"Anyway, in general I love tragic artists, especially classical ones."

"Even the forms for expressing truth can be multiform, and this is indeed necessary for the transmission of the Gospel in its timeless meaning."

- Pope Francis, August 2013 interview with Antonio Spadaro

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21 hours ago, Nathaniel said:

 

As a side note, Agatha Christie has been evoked a number of times in reference to the whodunit subplot, but the film also resembles a claustrophobic Rod Serling chamber drama--particularly a Night Gallery episode called "The Waiting Room"--minus Serling's finely tuned moral compass and metaphysical sophistication. 

I haven't seen the film yet, but do plan on it. The other thing that I've seen mentioned which relates to this aspect of the the film is as a riff on Carpenter's THE THING, complete with Morricone and Russell.


"A director must live with the fact that his work will be called to judgment by someone who has never seen a film of Murnau's." - François Truffaut

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This makes 3 films in a row where QT has focused on ethnic apocalypse.  First you had the Nazi/Jew/black conflagration that ends Basterds.  Next came the decimation of Southern slavers in Django, wherein Jamie Foxx and Kerry Washington's characters suffer enough even for the most die-hard masochist.  

Now in this film, the lodge serves as America in miniature (one of the characters even names the fireplace as Georgia and the bar as Philadelphia, to try and placate Northerners and Southerners alike).  Here, black/white/Mexican and male/female are bloodied and torn apart equally.

QT is an excellent storyteller and aesthetician, but man, I hope he grows up and pulls himself out of this sickening rut.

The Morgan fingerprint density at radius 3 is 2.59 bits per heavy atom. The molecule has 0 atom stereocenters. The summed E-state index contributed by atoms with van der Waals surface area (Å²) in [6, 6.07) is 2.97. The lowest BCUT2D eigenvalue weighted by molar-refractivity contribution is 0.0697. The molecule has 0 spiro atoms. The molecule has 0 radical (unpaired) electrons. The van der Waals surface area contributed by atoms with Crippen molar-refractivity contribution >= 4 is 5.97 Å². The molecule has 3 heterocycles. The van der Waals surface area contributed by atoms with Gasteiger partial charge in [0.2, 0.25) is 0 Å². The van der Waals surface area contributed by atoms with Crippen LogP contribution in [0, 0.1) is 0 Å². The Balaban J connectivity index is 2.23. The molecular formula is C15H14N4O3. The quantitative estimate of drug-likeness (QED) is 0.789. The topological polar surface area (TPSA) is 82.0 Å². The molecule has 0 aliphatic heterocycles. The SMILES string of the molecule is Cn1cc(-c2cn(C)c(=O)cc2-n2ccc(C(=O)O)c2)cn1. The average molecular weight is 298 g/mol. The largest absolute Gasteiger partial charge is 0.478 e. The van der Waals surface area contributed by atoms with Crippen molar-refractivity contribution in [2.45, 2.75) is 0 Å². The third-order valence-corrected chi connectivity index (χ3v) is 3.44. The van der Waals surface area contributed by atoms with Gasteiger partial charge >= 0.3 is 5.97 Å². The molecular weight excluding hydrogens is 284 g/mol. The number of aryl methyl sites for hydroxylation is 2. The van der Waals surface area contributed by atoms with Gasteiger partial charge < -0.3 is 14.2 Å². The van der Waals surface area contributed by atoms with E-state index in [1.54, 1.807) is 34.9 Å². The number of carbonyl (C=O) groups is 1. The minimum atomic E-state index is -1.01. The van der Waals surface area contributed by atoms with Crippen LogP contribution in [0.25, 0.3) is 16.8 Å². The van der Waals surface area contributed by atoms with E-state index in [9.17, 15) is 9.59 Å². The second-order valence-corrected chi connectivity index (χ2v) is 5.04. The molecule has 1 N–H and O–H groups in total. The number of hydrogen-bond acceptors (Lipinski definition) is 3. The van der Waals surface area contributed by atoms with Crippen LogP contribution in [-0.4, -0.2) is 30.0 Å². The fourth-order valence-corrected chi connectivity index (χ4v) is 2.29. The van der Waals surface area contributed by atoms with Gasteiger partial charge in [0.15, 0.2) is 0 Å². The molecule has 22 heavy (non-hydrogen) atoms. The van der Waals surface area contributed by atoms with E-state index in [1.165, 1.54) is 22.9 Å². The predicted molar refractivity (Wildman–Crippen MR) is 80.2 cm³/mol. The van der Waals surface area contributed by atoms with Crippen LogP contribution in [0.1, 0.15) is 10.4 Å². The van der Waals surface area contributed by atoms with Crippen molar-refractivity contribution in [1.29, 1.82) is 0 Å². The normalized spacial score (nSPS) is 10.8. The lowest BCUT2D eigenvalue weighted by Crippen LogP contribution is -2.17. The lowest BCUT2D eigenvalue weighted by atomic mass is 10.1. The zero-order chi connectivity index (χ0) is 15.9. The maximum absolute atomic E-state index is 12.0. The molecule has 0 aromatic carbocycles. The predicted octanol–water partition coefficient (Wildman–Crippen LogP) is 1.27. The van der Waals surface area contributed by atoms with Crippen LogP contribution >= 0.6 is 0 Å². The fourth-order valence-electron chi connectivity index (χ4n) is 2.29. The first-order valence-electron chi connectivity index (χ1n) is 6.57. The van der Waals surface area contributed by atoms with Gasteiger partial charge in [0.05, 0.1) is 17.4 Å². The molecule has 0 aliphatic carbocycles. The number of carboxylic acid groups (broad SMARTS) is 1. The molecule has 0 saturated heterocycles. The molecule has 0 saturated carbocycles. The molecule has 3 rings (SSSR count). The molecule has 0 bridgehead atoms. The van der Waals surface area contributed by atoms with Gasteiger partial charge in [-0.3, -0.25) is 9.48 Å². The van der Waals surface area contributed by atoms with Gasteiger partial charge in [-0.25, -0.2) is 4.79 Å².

Here's the link to my full review:  http://www.patheos.com/blogs/secularcinephile/2016/01/fixated-on-ethnic-apocalypse-in-the-hateful-eight/


To be an artist is never to avert one's eyes.
- Akira Kurosawa

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On 1/2/2016, 11:29:39, Nathaniel said:

The lack of a single sympathetic character is certainly a focal point for understanding what Tarantino is attempting here, but it carries with it a depressing reminder that he has yet to create a single good character in his entire oeuvre. His inability to comprehend goodness neutralizes his moralizing. Even a misanthrope who understands chaos as the governing norm must take into account aberrant acts of kindness, compassion, empathy, etc. and acknowledge those anomalies as part of the fabric of reality. I can't seem to find any evidence to support that QT recognizes goodness as a category. I'm also convinced that Tarantino does in fact invite us to laugh at much of the violence (blaming the audience is a copout), but then switches gears when he wants to make a specious political statement. And there is no denying that Hateful Eight is more nakedly political than previous efforts. Consider the uses the Lincoln letter..